New York City Is Rarely Quiet, Swimming Around Manhattan

New York City Is Rarely Quiet, Swimming Around Manhattan

The hoopla surrounding the NYC Swim Manhattan Island Marathon Swim is a huge deal for the marathon swimming community. The competition and the camaraderie helps draw the community together. When people succeed, their family and friends are ecstatic. When they are pulled from the waterways around New York, they are crestfallen.

But life and the open water swimming community often gives second chances.

For ten swimmers, they have a second chance to complete a 28.5-mile circumnavigation around Manhattan Island on August 24th. Lives were put on hold, training sessions were extended, and travel plans were renewed when NYC Swim offered a second chance to swim around Manhattan after its 2013 Manhattan Island Marathon Swim this June. And for three swimmers, the swim will be a special culmination of a long road they have embarked.

Steven Green, Jim Neitz, and Karen Throsby will be making the most of their second MIMS chance.

They have all completed two of the three swims and just need to lasso Manhattan in order to achieve the Triple Crown of Open Water Swimming.

I feel relatively confident since I now know the course. It is a fun course,” said Neitz, a member of the Ventura Deep Six. “There is some nervousness, since I am trying to get back to the level of fitness I had for the first swim. It was my strongest swim ever, and I want to give the same performance without the hiccups.”

But there are always hiccups in marathon swims. “The water will likely be 75-80ºF (23-26ºF) degrees. I have never done a long swim at higher than 64 degrees. I am worried about being too hot.”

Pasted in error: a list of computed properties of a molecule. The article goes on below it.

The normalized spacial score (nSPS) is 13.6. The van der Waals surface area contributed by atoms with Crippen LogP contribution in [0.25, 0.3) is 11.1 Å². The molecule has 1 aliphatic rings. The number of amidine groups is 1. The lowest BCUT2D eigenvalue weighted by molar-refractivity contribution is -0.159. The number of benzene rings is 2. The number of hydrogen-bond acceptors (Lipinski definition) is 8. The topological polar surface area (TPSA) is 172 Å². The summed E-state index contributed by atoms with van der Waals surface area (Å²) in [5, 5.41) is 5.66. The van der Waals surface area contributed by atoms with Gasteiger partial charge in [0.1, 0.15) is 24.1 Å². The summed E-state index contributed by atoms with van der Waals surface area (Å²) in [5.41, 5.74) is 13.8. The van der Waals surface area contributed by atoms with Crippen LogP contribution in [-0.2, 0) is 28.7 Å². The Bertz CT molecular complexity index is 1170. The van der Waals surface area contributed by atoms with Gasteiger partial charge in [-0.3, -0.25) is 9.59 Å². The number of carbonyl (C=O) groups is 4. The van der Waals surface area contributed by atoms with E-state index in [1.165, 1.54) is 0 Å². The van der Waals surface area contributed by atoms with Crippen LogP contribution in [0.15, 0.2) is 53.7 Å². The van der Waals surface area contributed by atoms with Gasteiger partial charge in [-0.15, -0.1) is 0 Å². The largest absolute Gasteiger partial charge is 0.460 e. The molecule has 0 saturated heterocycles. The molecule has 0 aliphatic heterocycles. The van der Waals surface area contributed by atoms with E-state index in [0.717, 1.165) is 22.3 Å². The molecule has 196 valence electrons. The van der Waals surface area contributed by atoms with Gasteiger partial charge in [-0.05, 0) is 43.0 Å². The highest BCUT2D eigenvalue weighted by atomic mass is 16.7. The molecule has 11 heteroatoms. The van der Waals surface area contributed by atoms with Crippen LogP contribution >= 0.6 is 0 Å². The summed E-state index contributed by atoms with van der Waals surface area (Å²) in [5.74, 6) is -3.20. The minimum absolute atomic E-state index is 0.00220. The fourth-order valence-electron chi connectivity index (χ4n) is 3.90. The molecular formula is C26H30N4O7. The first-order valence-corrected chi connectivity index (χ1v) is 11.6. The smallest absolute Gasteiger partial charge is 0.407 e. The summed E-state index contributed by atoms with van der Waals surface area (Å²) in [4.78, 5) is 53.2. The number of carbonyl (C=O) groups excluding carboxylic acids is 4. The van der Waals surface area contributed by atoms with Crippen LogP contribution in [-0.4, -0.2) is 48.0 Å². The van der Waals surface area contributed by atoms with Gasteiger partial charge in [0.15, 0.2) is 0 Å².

But he will have his training partner and buddy right at his side. “Tom Ball has been my paddler or support swimmer in English Channel for the 6 long swims I have done since 2011. When he is paddling, Tom never leaves the water for the entire swim. He is definitely coming back for the next Manhattan. The kayaker is always important, but for me in Manhattan it is taken to a different level. There is so much happening all around you and the kayak is really your only connection to the cacophonic world. The open ocean seems more stationary. You can communicate with the boat crew and take in the surroundings, which generally all move in slow motion. Manhattan is a sensory overload and you trust your kayaker to negotiate the noise. I am glad I have Tom!

I was hopeful NYC Swim would put together a second chance so I didn’t have to stew over it for a full year. I am very happy for the opportunity but I was not surprised because NYC Swim is a classy organization and a second chance seems natural under the circumstances.”

The quiet swim participants are show here and below:

1. Steven Green
2. Nicole Hirschman
3. Phyllis Ho
4. Frank Levy
5. James Neitz
6. James Penrose
7. Caitlin Rosen
8. Kristian Rutford
9. Gretchen Sanders
10. Karen Throsby

For more information about this quiet swim, visit here.

Copyright © 2013 by World Open Water Swimming Association